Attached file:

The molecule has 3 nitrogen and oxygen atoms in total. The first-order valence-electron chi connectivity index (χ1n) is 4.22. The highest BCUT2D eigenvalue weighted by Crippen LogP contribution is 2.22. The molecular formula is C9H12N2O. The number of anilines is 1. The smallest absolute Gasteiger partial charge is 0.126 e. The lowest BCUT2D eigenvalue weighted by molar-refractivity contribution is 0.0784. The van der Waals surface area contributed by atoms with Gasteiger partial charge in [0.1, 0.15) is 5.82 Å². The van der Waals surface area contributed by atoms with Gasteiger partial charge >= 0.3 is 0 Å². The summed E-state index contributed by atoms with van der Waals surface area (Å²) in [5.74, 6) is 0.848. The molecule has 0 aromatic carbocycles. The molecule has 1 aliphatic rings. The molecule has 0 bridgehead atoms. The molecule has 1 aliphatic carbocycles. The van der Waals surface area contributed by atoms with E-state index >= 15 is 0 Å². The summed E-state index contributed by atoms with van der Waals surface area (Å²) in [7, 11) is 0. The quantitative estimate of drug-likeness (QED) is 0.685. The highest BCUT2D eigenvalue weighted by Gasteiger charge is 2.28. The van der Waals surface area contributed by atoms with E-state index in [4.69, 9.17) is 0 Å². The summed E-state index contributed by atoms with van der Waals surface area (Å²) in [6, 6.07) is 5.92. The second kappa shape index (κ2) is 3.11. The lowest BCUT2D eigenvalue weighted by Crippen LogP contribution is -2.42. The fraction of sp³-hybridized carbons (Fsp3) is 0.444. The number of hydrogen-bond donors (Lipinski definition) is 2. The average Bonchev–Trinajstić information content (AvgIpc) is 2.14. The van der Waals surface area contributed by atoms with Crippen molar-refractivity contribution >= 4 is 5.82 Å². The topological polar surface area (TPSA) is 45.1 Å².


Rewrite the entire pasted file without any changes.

The molecule has 3 nitrogen and oxygen atoms in total. The first-order valence-electron chi connectivity index (χ1n) is 4.22. The highest BCUT2D eigenvalue weighted by Crippen LogP contribution is 2.22. The molecular formula is C9H12N2O. The number of anilines is 1. The smallest absolute Gasteiger partial charge is 0.126 e. The lowest BCUT2D eigenvalue weighted by molar-refractivity contribution is 0.0784. The van der Waals surface area contributed by atoms with Gasteiger partial charge in [0.1, 0.15) is 5.82 Å². The van der Waals surface area contributed by atoms with Gasteiger partial charge >= 0.3 is 0 Å². The summed E-state index contributed by atoms with van der Waals surface area (Å²) in [5.74, 6) is 0.848. The molecule has 0 aromatic carbocycles. The molecule has 1 aliphatic rings. The molecule has 0 bridgehead atoms. The molecule has 1 aliphatic carbocycles. The van der Waals surface area contributed by atoms with E-state index >= 15 is 0 Å². The summed E-state index contributed by atoms with van der Waals surface area (Å²) in [7, 11) is 0. The quantitative estimate of drug-likeness (QED) is 0.685. The highest BCUT2D eigenvalue weighted by Gasteiger charge is 2.28. The van der Waals surface area contributed by atoms with E-state index in [4.69, 9.17) is 0 Å². The summed E-state index contributed by atoms with van der Waals surface area (Å²) in [6, 6.07) is 5.92. The second kappa shape index (κ2) is 3.11. The lowest BCUT2D eigenvalue weighted by Crippen LogP contribution is -2.42. The fraction of sp³-hybridized carbons (Fsp3) is 0.444. The number of hydrogen-bond donors (Lipinski definition) is 2. The average Bonchev–Trinajstić information content (AvgIpc) is 2.14. The van der Waals surface area contributed by atoms with Crippen molar-refractivity contribution >= 4 is 5.82 Å². The topological polar surface area (TPSA) is 45.1 Å².